The bells of Healy Hall and Dahlgren Chapel departed from their normal rhythm on the afternoon of Aug. 25. For four long minutes, beginning at precisely 3 p.m., they joined bells across the nation to toll in memory of the four centuries that have passed since the arrival of the first ship carrying enslaved African people to Port Comfort, Va.
Given that the commemoration came in the midst of New Student Orientation, with all the rush and excitement of convocation and goodbyes to parents, it was a moment that could easily have gone overlooked. Yet, if we have the ears to listen, the quiet, steady tolling of those bells ought to set the tone — the backdrop — for all we will do in this coming academic year.
A few of us were gathered there in Dahlgren Quadrangle, Jesuits and campus ministers and other members of our university community, to silently listen, reflect and pray. It was a spectacular late summer afternoon, and the clouds billowing over the steeple and towers added to the sense of greater meaning of the day. The bells insistently called us to remember a history that we neglect, one that began in 1619 with a foundational sin, an act of brutality that was repeated innumerable times and defines our nation and its institutions to this day.
The bells made me think, too, of another date 15 years later, in 1634, when Jesuits first arrived in these English-speaking colonies in the Americas. Like the new nation that took shape on this continent, they did not invent the practice of slavery or bring it to these shores, but they did over the ensuing decades adapt to it and become enslavers themselves. Some even adopted and developed elaborate defenses of the practice, and collectively they engaged in one of the largest mass sales of enslaved persons of their era.
This history of enslavement in our nation is truly our history here at Georgetown University, and it is personal. Our records provide the names and ages of enslaved persons and their children, as well as of the Jesuits who owned, bought, managed and sold them. We can trace out the self-serving lines of reasoning that were used to justify these actions, and we can see countervailing voices that were raised but failed to carry the day when it mattered most. And we can trace out the long legacy of forced labor, separations of families, discrimination and harm, the effects of which persist to this day.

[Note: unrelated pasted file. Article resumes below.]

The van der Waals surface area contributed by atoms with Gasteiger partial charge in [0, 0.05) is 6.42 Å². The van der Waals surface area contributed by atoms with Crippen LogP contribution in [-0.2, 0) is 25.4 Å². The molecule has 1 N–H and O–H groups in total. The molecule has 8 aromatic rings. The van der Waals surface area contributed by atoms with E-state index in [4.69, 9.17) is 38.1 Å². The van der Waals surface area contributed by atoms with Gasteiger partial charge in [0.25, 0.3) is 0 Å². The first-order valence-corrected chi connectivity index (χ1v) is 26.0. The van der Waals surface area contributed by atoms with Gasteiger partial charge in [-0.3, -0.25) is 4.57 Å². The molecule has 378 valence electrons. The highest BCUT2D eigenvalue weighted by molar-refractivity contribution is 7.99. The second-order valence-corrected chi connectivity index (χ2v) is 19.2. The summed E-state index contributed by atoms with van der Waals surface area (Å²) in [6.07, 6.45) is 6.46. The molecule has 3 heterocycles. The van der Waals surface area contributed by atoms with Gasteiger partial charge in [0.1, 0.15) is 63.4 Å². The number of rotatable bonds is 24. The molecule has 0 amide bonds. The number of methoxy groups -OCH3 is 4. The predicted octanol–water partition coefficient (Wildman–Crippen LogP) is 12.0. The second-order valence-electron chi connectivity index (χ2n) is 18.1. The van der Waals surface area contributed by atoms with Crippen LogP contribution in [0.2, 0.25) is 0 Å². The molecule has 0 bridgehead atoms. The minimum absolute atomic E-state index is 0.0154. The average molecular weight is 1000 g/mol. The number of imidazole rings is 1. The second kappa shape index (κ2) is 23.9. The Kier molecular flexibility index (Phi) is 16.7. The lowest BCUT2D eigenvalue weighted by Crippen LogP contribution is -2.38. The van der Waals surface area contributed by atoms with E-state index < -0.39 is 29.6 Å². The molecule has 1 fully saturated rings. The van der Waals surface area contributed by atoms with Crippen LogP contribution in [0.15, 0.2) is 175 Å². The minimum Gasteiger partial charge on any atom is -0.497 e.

Yet remembering takes work, and the rush of the semester and the pressures of the day can too quickly become excuses for letting our painful history fade from our attention. Talking about hard truths, and how to engage with them, can make us deeply uncomfortable. Too often in the past, we as a nation and as a university community have remembered but then moved on.
It is for this reason that one of the central recommendations of the Working Group on Slavery, Memory, and Reconciliation is to ensure our historical involvement in the practice of slavery never again drops from our attention. Many members of our extended community have actively taken up this charge — descendants of the enslaved persons, Jesuits at Georgetown and beyond, faculty, students and administrators — but the call extends to all of us.
How will we hear the bells as we begin this academic year? For they are truly urgent, and they embed us in both the injustices and dehumanizations of our past and of our present. How will we interrogate our history, and how will we question our current national divisions across political, economic and social lines? How will we let the hard facts of persistent inequalities shape our decisions about how we spend our time, both individually and as a community? When will we raise our voices, and when will we fall silent and truly listen, especially to those whose voices have been ignored? And how will we ensure that this world, which we did not personally invent but has profoundly shaped us and to which we can adapt too easily, becomes more just and more inclusive through our choices and actions?
The bells of Healy Hall will continue to sound, persistently and insistently, every 15 minutes. Will we have the courage and commitment to hear them?
Fr. Matthew Carnes, S.J., is an associate professor in the department of government and the School of Foreign Service, and he served on the Working Group of Slavery, Memory, and Reconciliation. As This Jesuit Sees It appear online every other Tuesday.